Something made her nervous. Now onboard, he’d smothered a smile when she watched the action heat up across the water. Time for a bit of fun. She was a fish out of water when it came to drug transport via cruise ships.

He had his eyes where hers were, on tonight’s final loading of drugs across the channel. Some shady characters he’d encountered through the past few years made regular nocturnal visits. Each night, a variety of activities took place with a procession of scantily clad women. Not that he’d get an opportunity to try them out. He was stuck here on his boat until he nabbed the bad dudes. When this stint ended, he’d catch up with his grandmother’s tenant, a woman with an edgy, artsy vibe that suited her business of running a hair salon. If she weren’t available, he’d find a pretty vacationer looking for fun. Too bad Veronica would be heading home in twenty-four hours.

Tonight’s boredom had disappeared when his competitor in the black silk dress had dropped in and inched along to the back of his boat.

Carlos had stood inside and watched from the hatch as she leaned against the side of the cabin so close to the hatch, he could have reached out and touched her with a hand. Sometimes people under the influence stepped onto the wrong boat. There were plenty of drugs if someone knew basic operations. This wasn’t the case. She made her way to the back of his boat with purpose. She sat her adorable ass on an old life jacket for a perfect vantage point.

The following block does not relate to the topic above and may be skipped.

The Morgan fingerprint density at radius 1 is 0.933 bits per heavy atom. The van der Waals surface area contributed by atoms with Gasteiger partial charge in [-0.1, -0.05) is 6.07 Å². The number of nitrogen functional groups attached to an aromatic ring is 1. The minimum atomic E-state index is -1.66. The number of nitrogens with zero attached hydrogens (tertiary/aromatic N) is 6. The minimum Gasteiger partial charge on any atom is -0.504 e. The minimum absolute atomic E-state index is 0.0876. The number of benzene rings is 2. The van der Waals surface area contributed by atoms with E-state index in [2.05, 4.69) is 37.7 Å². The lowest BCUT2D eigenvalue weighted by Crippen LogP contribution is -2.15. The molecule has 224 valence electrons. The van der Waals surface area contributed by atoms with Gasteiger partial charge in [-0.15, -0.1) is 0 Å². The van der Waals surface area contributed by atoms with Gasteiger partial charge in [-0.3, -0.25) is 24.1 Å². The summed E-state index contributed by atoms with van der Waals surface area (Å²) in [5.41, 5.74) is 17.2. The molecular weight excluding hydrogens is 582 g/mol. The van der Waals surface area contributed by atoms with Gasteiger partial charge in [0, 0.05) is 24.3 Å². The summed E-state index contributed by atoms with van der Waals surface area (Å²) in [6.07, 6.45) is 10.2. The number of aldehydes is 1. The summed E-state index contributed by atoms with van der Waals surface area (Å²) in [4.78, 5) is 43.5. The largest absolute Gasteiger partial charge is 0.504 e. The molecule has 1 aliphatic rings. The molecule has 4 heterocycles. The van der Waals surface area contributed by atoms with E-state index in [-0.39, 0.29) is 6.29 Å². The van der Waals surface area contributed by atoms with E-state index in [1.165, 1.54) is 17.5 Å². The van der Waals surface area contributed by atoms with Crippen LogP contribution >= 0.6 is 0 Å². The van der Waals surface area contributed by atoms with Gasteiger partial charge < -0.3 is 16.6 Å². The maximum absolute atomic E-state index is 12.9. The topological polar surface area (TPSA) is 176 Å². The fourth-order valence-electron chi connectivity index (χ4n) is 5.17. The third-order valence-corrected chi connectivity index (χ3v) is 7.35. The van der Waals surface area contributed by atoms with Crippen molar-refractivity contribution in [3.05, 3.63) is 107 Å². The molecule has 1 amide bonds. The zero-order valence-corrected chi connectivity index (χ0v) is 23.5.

Veronica was a looker without the jaded appearance of the many women he’d seen wandering from her cruise ship. Most of the time she dressed in business attire, but her curves smoldered underneath. Her high heels fit with Cuban fashion. The moonlight highlighted her shoulder-length blonde hair. While scuba diving, he’d forced himself to look away from her long, bare legs for fear he’d run his hands up them and tuck his fingers beneath her thighs. At the restaurant, he’d enjoyed a little banter, but tonight he’d gotten another glimpse of her toned body as she crept across the deck. The short dress plastered against her and she hitched it up to move around. The light sway of her hips brought him to his knees. He shuffled around the cabin, his dick pressing against his zipper. Cruise vessels were being monitored by Border Protection, and he’d make sure no harm came to her. He glanced across the water and reminded himself to be useful.

It’d been the same since he and his buddy, Alberto, from the military police put two and two together. They’d sat on a rooftop deck of a bar overlooking the harbor, watching local criminals getting on and off her ship, the Ecstasy.